Writing Advice

A friend (M) asked me for advice for said friend’s child (R) who has shown interest in and talent for writing. So here’s what I came up with. I offer this to you as either inspiration, a wet blanket on your enthusiasm, or however you want to take it.

***

So my thoughts for R. (or you, or the teacher, or whoever else wants to know about writing) are this (in general order, but do a lot of them all at the same time):

1) To write well, you need to read. A lot. And a lot of different things. R. should be reading at least a book a week, maybe 2 or 3. She doesn’t have that much going on that she can’t also be reading a lot. So find a few authors she likes and read a bunch by those. And then find some things that she starts and thinks, “I absolutely hate this”, then finish it and asks yourself, “why did I not like it?”

2) Write. A lot. Get a notebook. Write at least 10 minutes a day. Here are some topics to start writing about, if you can’t think of some:

I feel…

I smell…

I remember…

I want to go to…

I used to be…

One time, when I walked outside, I saw…

I wish…

Yesterday I dreamed…

When you fill a notebook, read it back through, once. Then put it on the shelf. Start another one. When you finish that one, read it through, then put it on the shelf. Keep going until you have 10 notebooks. Then keep going again. Sometimes, set a timer for an hour and don’t stop writing until it goes off. If you get stuck, keep moving with “Okay, now I’m stuck and I don’t know what to write. So I’ll just write what I hear. I hear…”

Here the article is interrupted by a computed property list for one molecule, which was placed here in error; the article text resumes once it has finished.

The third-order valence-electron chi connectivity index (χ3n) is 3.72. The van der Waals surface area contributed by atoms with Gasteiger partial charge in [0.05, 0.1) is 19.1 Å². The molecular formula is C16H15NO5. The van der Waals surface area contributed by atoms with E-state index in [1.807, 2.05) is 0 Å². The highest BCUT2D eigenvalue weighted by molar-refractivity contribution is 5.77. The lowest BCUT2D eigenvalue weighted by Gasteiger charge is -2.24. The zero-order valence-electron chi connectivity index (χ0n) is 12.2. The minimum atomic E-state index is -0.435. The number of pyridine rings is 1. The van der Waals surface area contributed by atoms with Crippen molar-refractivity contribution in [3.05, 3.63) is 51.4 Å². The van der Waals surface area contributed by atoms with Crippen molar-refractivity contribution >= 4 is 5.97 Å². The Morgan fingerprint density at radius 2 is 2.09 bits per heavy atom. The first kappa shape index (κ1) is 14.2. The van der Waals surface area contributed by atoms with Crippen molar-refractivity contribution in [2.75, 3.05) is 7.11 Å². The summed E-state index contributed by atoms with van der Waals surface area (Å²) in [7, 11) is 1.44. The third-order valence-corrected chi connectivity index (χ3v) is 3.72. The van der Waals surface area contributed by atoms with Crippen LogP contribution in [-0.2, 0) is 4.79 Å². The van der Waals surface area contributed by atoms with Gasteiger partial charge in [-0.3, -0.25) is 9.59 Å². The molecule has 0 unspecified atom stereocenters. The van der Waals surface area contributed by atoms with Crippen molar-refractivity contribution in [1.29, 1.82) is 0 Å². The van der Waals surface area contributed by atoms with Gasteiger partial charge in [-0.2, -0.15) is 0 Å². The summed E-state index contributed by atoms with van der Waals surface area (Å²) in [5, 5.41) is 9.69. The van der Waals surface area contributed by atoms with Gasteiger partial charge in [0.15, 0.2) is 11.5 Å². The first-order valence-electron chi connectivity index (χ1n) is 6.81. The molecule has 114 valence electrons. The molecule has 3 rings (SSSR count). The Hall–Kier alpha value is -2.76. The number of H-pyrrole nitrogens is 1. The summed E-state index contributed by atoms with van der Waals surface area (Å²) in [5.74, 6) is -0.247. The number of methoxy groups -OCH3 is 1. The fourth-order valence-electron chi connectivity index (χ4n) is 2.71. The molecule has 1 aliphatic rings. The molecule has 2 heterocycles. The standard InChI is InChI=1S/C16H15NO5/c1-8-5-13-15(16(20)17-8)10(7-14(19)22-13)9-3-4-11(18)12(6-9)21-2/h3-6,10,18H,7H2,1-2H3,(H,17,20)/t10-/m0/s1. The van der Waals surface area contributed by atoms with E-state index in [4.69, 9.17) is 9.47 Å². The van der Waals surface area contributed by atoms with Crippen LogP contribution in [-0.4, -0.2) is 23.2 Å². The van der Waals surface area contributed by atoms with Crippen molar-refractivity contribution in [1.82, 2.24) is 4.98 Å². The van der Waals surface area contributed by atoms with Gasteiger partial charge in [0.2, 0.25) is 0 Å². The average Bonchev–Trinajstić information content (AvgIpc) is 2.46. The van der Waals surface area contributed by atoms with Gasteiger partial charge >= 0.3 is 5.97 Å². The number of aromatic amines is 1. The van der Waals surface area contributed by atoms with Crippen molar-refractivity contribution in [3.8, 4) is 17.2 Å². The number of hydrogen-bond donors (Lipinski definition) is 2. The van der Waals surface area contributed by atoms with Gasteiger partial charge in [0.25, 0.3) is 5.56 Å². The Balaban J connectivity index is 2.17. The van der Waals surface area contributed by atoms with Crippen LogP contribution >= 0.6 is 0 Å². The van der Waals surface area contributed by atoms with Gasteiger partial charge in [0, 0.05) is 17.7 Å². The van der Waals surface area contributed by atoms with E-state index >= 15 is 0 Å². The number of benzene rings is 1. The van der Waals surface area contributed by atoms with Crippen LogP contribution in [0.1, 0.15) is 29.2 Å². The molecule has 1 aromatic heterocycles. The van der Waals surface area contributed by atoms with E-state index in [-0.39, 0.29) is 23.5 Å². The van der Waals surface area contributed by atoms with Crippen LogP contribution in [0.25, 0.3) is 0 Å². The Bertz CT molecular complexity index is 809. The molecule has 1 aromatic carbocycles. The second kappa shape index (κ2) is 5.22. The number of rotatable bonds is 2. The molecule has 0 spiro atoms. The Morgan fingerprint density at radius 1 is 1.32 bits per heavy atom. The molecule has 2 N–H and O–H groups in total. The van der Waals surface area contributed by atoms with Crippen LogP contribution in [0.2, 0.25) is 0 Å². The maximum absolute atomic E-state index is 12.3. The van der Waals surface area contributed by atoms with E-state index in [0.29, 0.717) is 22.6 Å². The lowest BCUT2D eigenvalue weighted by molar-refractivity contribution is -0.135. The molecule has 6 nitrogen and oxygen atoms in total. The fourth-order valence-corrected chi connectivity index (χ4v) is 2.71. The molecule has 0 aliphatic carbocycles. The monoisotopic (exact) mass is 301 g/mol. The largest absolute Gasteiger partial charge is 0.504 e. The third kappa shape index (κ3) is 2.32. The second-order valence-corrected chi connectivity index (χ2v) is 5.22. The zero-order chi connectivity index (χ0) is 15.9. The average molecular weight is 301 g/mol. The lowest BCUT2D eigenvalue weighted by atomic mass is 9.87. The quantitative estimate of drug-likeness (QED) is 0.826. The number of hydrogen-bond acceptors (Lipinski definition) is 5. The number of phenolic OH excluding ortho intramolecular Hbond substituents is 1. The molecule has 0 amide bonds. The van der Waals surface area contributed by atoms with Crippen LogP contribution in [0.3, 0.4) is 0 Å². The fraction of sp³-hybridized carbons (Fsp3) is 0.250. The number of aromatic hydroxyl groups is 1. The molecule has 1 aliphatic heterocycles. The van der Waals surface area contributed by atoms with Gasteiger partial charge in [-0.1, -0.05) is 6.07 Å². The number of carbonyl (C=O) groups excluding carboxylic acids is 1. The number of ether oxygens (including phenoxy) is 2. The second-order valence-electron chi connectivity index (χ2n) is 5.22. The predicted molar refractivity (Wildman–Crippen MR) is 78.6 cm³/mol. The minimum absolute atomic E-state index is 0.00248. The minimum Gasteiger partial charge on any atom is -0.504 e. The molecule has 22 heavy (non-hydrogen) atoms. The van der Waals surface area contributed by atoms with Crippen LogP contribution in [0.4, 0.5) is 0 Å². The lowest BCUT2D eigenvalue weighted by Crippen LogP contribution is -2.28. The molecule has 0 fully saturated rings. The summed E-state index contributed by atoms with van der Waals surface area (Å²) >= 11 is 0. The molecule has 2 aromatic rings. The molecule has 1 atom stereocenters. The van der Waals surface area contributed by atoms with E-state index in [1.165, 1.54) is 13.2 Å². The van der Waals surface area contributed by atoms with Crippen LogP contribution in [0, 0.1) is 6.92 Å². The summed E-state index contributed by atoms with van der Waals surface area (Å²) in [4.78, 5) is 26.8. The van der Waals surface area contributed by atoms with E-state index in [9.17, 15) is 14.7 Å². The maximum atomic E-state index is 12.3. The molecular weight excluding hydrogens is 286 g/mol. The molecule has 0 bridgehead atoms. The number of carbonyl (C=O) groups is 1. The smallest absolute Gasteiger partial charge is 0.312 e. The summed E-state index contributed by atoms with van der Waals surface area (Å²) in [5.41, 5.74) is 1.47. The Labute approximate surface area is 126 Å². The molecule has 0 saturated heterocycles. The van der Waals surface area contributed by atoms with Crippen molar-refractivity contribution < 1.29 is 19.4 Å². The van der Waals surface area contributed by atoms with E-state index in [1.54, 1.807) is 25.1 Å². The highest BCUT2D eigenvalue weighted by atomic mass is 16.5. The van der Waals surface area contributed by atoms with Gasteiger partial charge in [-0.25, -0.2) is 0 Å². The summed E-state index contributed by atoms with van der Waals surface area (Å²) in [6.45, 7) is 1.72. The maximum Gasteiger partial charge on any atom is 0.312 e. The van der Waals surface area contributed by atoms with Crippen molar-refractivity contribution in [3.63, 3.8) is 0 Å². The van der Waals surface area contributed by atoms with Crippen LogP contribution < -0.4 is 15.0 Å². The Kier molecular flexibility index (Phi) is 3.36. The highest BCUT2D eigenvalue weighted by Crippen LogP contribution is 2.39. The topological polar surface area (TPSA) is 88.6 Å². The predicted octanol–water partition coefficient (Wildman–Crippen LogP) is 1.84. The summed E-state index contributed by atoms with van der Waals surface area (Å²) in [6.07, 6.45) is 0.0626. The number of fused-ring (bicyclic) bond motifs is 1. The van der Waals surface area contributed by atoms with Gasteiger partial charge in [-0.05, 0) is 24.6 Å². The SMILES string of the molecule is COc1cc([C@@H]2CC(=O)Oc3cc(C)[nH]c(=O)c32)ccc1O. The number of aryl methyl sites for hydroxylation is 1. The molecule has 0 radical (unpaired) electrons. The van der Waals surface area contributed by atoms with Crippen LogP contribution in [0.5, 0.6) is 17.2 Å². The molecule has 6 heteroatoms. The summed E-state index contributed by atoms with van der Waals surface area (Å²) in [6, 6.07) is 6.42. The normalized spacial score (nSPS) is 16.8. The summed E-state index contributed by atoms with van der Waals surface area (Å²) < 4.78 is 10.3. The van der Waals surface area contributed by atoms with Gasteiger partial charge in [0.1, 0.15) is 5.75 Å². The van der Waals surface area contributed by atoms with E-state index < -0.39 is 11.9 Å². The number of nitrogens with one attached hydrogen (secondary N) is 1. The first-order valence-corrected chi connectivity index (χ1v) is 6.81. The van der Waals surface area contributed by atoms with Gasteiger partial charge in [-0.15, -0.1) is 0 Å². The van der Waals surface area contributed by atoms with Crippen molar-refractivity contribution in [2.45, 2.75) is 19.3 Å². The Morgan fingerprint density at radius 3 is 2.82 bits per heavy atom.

3) Did I mention reading a lot? Yeah, keep doing that.

4) If she’s going to be blogging, I recommend you (M) be the blog owner and she work with you to publish stuff. That way you’ll have access to comment moderation. I use WordPress, because it’s free (if you want, I think I pay something like $99 a year to have a domain that doesn’t include “.wordpress” in it). I’m sure there are a hundred blogging sites, you can find something that works for you.